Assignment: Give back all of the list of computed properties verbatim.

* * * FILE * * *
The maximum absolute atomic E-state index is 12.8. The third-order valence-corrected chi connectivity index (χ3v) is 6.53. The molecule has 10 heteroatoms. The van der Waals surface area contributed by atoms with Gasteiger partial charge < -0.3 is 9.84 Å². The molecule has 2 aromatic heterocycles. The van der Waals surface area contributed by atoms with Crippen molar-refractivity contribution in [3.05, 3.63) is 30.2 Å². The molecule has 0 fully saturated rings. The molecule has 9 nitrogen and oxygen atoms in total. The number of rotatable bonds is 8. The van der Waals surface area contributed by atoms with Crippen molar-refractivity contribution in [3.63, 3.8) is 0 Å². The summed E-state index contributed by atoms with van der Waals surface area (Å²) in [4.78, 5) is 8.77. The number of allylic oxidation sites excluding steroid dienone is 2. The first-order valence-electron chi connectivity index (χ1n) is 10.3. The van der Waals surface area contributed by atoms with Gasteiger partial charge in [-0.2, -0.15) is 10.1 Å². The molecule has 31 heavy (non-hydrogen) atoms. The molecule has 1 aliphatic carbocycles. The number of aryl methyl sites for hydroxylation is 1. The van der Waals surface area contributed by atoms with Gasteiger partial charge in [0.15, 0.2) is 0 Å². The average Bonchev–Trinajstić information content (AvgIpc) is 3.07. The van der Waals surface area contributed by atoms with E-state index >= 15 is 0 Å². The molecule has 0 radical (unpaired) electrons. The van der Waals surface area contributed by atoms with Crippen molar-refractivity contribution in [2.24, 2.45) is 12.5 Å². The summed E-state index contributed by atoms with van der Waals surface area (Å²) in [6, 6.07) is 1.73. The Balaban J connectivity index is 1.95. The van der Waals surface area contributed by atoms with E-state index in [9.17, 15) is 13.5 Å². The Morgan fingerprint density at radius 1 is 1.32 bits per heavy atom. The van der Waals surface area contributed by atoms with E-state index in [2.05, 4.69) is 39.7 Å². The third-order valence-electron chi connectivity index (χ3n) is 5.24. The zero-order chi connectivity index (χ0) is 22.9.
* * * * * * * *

The maximum absolute atomic E-state index is 12.8. The third-order valence-corrected chi connectivity index (χ3v) is 6.53. The molecule has 10 heteroatoms. The van der Waals surface area contributed by atoms with Gasteiger partial charge < -0.3 is 9.84 Å². The molecule has 2 aromatic heterocycles. The van der Waals surface area contributed by atoms with Crippen molar-refractivity contribution in [3.05, 3.63) is 30.2 Å². The molecule has 0 fully saturated rings. The molecule has 9 nitrogen and oxygen atoms in total. The number of rotatable bonds is 8. The van der Waals surface area contributed by atoms with Crippen molar-refractivity contribution in [3.63, 3.8) is 0 Å². The summed E-state index contributed by atoms with van der Waals surface area (Å²) in [4.78, 5) is 8.77. The number of allylic oxidation sites excluding steroid dienone is 2. The first-order valence-electron chi connectivity index (χ1n) is 10.3. The van der Waals surface area contributed by atoms with Gasteiger partial charge in [-0.2, -0.15) is 10.1 Å². The molecule has 31 heavy (non-hydrogen) atoms. The molecule has 1 aliphatic carbocycles. The number of aryl methyl sites for hydroxylation is 1. The van der Waals surface area contributed by atoms with Gasteiger partial charge in [0.15, 0.2) is 0 Å². The average Bonchev–Trinajstić information content (AvgIpc) is 3.07. The van der Waals surface area contributed by atoms with E-state index >= 15 is 0 Å². The molecule has 0 radical (unpaired) electrons. The van der Waals surface area contributed by atoms with Crippen molar-refractivity contribution in [2.24, 2.45) is 12.5 Å². The summed E-state index contributed by atoms with van der Waals surface area (Å²) in [6, 6.07) is 1.73. The Balaban J connectivity index is 1.95. The van der Waals surface area contributed by atoms with E-state index in [9.17, 15) is 13.5 Å². The Morgan fingerprint density at radius 1 is 1.32 bits per heavy atom. The van der Waals surface area contributed by atoms with E-state index in [2.05, 4.69) is 39.7 Å². The third-order valence-electron chi connectivity index (χ3n) is 5.24. The zero-order chi connectivity index (χ0) is 22.9.